When the coronavirus pandemic began almost a year ago, many businesses quickly shifted to a new employment model where most or even all employees started working virtually. The rollout of a COVID-19 vaccine could represent the beginning of the end of the pandemic, but many businesses may choose for some employees to continue their virtual work arrangement.
While there are many potential benefits to adopting a virtual or virtual employment model, there are also a number of challenges. Keeping virtual employees engaged in their work and motivated to give their best effort is one of the biggest challenges. Here are eight strategies for motivating virtual employees.
1. Communicate, communicate, communicate. A lack of communication with their supervisor and coworkers is often cited as the biggest frustration by virtual employees. So it’s critical to create a platform for effective communication with virtual workers.
You have to be deliberate when it comes to communicating with employees who aren’t physically located in a central office location — you can’t adopt a “no news is good news” or “out of sight, out of mind” attitude toward them. Establish regular check-in calls with them, including video calls via Zoom or Skype. And make sure virtual employees feel comfortable contacting their supervisor any time they need to (within pre-established time boundaries).
2. Provide virtual workers with the latest technology. Virtual employees can’t communicate effectively if they don’t have the most up-to-date communication technology. This starts with computers that are capable of handling video calls and conferencing without crashing or crawling. Computers should be equipped with videoconferencing and direct messaging software as well as a virtual private network for securely sharing and downloading files.
Virtual employees should also have access to high-speed internet connections at home to ensure the fastest and most reliable digital communication — even if your company has to pay for this. Collaborative project management tools such as Wrike, Asana, and Trello can also help virtual employees work more efficiently.
3. Challenge virtual employees with growth goals. This includes not just company growth, but also setting growth goals for employees’ professional careers. Lay out clear pathways for career advancement and make sure employees know that their virtual working status won’t hinder their growth opportunities within the company.
4. Don’t micromanage “seat time.” One of the biggest concerns some employers have about letting employees work virtually is that virtual employees won’t be as productive working at home as they are working in a central location. So they sometimes take extreme measures to make sure virtual employees are at their workstations a certain number of hours each day.
A better approach often is to focus more on virtual employees’ achievements and accomplishments than on how many hours they’re logging. This keeps the attention where it belongs: on what kind of results employees are achieving for your business. Many virtual employees feel more motivated when their employers adopt a results-oriented mindset like this instead of obsessing over how many hours they’re working each day.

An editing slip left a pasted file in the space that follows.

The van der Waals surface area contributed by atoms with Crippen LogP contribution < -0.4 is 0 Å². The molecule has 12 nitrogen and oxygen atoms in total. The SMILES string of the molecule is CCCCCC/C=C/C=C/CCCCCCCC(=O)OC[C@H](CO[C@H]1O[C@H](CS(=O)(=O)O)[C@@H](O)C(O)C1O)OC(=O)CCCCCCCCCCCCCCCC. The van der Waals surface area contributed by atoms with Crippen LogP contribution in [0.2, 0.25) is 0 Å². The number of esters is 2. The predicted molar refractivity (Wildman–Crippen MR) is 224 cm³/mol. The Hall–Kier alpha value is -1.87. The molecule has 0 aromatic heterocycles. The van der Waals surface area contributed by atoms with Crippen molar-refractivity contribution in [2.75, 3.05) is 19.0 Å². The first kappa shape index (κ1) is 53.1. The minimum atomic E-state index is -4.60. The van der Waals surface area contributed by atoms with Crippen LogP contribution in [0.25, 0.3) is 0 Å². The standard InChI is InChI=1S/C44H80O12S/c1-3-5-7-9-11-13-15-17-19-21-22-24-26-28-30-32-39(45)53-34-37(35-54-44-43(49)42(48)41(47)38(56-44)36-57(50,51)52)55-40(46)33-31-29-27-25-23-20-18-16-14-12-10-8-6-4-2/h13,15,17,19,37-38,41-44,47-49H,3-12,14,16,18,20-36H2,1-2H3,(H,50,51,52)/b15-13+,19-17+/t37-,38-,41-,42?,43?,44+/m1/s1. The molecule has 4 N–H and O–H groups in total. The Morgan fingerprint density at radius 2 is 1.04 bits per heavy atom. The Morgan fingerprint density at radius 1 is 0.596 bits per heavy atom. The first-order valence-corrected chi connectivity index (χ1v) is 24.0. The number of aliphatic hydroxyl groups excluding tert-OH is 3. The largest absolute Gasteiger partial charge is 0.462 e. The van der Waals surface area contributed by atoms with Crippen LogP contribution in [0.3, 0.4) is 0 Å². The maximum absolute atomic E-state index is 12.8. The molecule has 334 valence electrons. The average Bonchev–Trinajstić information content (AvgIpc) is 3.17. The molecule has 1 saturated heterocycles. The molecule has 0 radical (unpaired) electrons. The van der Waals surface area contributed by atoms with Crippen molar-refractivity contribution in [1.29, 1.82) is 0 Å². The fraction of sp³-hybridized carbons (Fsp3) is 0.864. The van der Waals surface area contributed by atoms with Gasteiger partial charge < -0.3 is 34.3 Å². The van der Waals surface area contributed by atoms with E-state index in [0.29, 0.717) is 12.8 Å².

5. Recognize and reward virtual workers’ accomplishments. All employees appreciate recognition for a job well done — in fact, some rank this ahead of salary when it comes to motivating factors in their jobs. Therefore, don’t hesitate to lavish praise on virtual workers when it’s deserved. Also look for opportunities to reward these employees, such as by sending them gift cards or baskets to recognize especially momentous achievements.
6. Share the big picture with virtual workers. As the leader of your organization, it’s up to you to share your vision for the company with all employees so they can see how their work impacts the big picture. This includes virtual employees who can sometimes feel like “outsiders” when it comes to their role in helping achieve your vision. So don’t forget your virtual workers when sharing corporate vision with your workforce.
7. Help virtual employees with time management. Managing their time effectively is one of the biggest challenges faced by many virtual employees, especially while they’re adjusting to working virtually. Without the structure of the office environment and with so many potential household disruptions, it can be hard for them to stay focused on tasks at hand.
This makes it critical to provide time management tips and guidance for employees who will be working virtually for the first time. Also consider having more experienced virtual workers serve as mentors for newer virtual employees, answering their questions and helping them adapt to working virtually.
8. Trust your virtual employees. If virtual work is new for you and your company, it might take a little while to get used to the idea that you can’t see what your employees are doing at any time during the workday. But once they have proved that they can work productively and efficiently in a virtual setting, you need to let your virtual employees know that you trust them to do their jobs virtually just as much as if they were coming into a central location.
Some experts are predicting that even after the pandemic is over, we may never go back to the type of employment model where most employees come to work in a central office location. If so, it will be more important than ever to keep virtual employees motivated and working efficiently and productively.